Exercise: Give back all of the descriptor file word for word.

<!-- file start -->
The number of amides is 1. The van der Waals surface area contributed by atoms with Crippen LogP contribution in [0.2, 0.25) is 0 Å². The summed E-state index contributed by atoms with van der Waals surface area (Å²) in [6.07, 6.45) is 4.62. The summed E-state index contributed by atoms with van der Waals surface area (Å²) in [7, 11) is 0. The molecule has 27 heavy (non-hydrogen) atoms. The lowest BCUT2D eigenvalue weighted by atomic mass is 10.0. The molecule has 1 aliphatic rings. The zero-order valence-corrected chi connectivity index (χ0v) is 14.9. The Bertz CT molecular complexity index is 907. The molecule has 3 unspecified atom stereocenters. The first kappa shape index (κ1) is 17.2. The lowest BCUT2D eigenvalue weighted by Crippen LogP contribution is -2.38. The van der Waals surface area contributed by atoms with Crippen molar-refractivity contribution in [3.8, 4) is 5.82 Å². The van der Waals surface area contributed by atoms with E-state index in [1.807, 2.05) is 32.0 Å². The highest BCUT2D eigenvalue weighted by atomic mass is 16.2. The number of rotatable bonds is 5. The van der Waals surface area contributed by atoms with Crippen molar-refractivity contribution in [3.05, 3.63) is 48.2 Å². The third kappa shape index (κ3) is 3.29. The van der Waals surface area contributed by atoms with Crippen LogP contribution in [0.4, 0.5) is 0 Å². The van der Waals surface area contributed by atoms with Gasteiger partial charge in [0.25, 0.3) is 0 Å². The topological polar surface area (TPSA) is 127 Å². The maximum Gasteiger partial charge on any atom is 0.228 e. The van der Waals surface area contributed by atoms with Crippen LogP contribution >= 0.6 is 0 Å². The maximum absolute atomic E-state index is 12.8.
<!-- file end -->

The number of amides is 1. The van der Waals surface area contributed by atoms with Crippen LogP contribution in [0.2, 0.25) is 0 Å². The summed E-state index contributed by atoms with van der Waals surface area (Å²) in [6.07, 6.45) is 4.62. The summed E-state index contributed by atoms with van der Waals surface area (Å²) in [7, 11) is 0. The molecule has 27 heavy (non-hydrogen) atoms. The lowest BCUT2D eigenvalue weighted by atomic mass is 10.0. The molecule has 1 aliphatic rings. The zero-order valence-corrected chi connectivity index (χ0v) is 14.9. The Bertz CT molecular complexity index is 907. The molecule has 3 unspecified atom stereocenters. The first kappa shape index (κ1) is 17.2. The lowest BCUT2D eigenvalue weighted by Crippen LogP contribution is -2.38. The van der Waals surface area contributed by atoms with Crippen molar-refractivity contribution in [3.8, 4) is 5.82 Å². The van der Waals surface area contributed by atoms with E-state index in [1.807, 2.05) is 32.0 Å². The highest BCUT2D eigenvalue weighted by atomic mass is 16.2. The number of rotatable bonds is 5. The van der Waals surface area contributed by atoms with Crippen molar-refractivity contribution in [3.05, 3.63) is 48.2 Å². The third kappa shape index (κ3) is 3.29. The van der Waals surface area contributed by atoms with Crippen LogP contribution in [0.4, 0.5) is 0 Å². The van der Waals surface area contributed by atoms with Gasteiger partial charge in [0.25, 0.3) is 0 Å². The topological polar surface area (TPSA) is 127 Å². The maximum Gasteiger partial charge on any atom is 0.228 e. The van der Waals surface area contributed by atoms with Crippen LogP contribution >= 0.6 is 0 Å². The maximum absolute atomic E-state index is 12.8.